The number of Japanese companies introducing early retirement programs in the first 10 months of the year was more than double the level over the entirety of the previous year amid the coronavirus pandemic, according to a survey by a research firm.
A rapid drop in demand is pressing executives to quickly cut costs by reducing personnel, Tokyo Shoko Research said.
Early retirement was offered by 72 listed companies to a total of around 14,000 employees as of Oct. 29, topping a total of 35 companies and about 11,350 employees in the previous year, the credit research agency said. The figures compared with 85 companies and around 12,200 employees in 2010.
“Some companies lowered the eligible age to the 30s or even to the 20s (from the typical age of around 45 or older), as they urgently need to scale back their workforce in response to rapidly worsening earnings,” the agency said.
The government has taken measures to support companies reeling from the pandemic, offering subsidies to help such firms pay leave allowances until the end of the year.
Even if the subsidies are extended beyond their scheduled expiration at year-end, companies will remain concerned about the future end of the program and a large number of companies are expected to rely on early retirement in 2021, the research firm said.
The combined net profit of companies on the Tokyo Stock Exchange’s first section in the first half ended Sept. 30 dropped 43.6% from a year earlier, based on the results of 484, or 33.1%, of the listed companies, SMBC Nikko Securities Inc. said earlier.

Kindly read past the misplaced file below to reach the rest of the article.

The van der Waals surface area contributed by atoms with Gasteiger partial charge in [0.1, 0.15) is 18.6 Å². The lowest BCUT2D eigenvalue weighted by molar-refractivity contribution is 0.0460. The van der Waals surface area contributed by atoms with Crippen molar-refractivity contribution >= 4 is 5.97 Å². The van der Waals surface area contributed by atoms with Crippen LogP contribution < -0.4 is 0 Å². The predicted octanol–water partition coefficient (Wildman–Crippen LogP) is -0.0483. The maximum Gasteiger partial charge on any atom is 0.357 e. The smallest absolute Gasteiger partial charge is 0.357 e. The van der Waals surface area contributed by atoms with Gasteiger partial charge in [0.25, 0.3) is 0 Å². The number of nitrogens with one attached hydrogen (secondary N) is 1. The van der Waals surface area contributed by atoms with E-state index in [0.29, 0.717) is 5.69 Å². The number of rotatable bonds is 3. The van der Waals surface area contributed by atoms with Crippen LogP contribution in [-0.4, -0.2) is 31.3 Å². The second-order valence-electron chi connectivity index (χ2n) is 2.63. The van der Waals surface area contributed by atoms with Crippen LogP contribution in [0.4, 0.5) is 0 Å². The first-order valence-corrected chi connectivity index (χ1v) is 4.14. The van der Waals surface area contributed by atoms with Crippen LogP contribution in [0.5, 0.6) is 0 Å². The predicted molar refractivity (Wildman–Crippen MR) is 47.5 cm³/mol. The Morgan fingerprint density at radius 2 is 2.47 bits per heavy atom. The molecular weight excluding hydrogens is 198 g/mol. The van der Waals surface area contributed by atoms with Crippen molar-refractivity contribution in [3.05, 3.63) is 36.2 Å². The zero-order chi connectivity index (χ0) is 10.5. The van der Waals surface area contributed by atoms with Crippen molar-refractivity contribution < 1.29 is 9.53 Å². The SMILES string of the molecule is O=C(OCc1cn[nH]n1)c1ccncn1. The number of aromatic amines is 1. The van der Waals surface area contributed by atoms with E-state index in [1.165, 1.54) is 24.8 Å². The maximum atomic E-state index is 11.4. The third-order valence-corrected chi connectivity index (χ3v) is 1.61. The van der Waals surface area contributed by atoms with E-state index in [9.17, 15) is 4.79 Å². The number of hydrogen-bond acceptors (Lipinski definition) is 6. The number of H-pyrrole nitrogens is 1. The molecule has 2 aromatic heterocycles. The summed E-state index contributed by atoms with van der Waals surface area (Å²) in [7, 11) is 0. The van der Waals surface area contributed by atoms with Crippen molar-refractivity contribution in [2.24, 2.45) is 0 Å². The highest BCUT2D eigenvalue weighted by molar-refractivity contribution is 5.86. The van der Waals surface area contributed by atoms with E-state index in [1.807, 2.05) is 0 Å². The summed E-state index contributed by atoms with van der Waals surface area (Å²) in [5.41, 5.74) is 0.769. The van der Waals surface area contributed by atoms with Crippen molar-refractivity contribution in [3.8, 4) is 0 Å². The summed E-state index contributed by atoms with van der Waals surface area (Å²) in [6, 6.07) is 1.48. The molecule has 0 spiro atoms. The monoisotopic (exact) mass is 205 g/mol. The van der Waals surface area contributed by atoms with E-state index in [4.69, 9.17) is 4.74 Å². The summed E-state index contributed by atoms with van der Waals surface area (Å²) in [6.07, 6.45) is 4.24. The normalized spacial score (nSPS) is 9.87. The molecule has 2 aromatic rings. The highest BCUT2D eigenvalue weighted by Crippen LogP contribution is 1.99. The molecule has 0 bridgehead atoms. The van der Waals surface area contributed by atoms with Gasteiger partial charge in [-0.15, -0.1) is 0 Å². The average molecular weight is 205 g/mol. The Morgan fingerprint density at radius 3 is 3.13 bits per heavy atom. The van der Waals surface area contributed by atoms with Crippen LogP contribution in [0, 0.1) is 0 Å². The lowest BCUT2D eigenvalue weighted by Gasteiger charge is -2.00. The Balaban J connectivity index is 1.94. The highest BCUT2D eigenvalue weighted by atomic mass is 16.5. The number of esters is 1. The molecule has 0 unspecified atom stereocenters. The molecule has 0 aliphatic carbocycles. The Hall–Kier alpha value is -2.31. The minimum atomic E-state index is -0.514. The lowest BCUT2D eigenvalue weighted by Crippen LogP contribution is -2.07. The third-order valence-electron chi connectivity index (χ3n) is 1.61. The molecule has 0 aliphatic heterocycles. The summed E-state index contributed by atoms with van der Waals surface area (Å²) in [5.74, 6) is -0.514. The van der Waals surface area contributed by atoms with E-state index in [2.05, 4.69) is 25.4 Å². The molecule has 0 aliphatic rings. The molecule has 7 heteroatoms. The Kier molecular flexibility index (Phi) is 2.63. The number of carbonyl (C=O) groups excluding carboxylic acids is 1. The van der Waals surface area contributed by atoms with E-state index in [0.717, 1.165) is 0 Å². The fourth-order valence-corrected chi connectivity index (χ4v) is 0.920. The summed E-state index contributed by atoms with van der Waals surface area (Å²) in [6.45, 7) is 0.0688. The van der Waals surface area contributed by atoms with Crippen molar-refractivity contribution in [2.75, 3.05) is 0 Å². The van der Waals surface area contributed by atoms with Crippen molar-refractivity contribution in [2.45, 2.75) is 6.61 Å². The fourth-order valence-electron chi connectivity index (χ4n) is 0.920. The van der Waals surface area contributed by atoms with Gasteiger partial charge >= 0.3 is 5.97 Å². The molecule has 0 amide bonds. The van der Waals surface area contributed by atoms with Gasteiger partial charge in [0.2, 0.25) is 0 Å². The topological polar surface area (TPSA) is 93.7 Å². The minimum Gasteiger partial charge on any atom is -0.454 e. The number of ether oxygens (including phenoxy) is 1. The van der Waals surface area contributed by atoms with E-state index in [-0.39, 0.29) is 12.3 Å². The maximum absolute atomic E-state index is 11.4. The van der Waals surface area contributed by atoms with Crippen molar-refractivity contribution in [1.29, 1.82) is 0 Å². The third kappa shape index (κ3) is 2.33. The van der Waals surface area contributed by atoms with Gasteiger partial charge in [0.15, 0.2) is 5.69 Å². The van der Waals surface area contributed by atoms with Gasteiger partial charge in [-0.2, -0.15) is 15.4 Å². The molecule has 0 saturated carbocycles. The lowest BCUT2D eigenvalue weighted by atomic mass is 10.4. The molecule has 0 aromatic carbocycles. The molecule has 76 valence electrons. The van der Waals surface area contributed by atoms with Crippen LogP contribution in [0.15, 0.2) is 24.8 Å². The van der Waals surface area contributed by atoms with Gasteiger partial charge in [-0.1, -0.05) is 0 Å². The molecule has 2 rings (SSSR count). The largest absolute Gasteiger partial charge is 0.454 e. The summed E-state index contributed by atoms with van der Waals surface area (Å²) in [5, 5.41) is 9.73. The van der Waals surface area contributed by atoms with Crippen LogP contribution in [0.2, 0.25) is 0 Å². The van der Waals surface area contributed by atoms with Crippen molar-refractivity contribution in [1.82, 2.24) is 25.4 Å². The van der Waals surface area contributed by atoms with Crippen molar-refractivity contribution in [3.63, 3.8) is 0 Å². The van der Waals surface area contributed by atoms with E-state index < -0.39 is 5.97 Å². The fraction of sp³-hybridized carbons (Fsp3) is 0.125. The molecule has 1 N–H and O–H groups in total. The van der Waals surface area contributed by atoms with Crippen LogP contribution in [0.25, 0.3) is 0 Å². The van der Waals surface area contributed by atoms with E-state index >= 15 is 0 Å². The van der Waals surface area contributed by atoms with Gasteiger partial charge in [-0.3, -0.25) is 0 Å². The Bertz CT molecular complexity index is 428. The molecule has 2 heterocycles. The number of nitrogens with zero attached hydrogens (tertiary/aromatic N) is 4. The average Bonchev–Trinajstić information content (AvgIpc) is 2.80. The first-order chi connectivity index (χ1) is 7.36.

Stay-at-home requests in Japan took a heavy toll on the restaurant and textile sectors in particular, as consumers became cautious about going shopping and eating out.
Of the 72 companies, 12, or roughly 17%, were businesses in the two sectors, according to Tokyo Shoko Research.
Among the 14,000 job cuts sought through early retirement, Hitachi Metals Ltd., a maker of auto, infrastructure and electronic parts, has set the most ambitious job reduction goal of 1,030, followed by rental apartment operator Leopalace21 Corp. at 1,000 and Coca-Cola Bottlers Japan Holdings Inc. at 900.
In a time of both misinformation and too much information, quality journalism is more crucial than ever.
By subscribing, you can help us get the story right.
Your news needs your support
Since the early stages of the COVID-19 crisis, The Japan Times has been providing free access to crucial news on the impact of the novel coronavirus as well as practical information about how to cope with the pandemic. Please consider subscribing today so we can continue offering you up-to-date, in-depth news about Japan.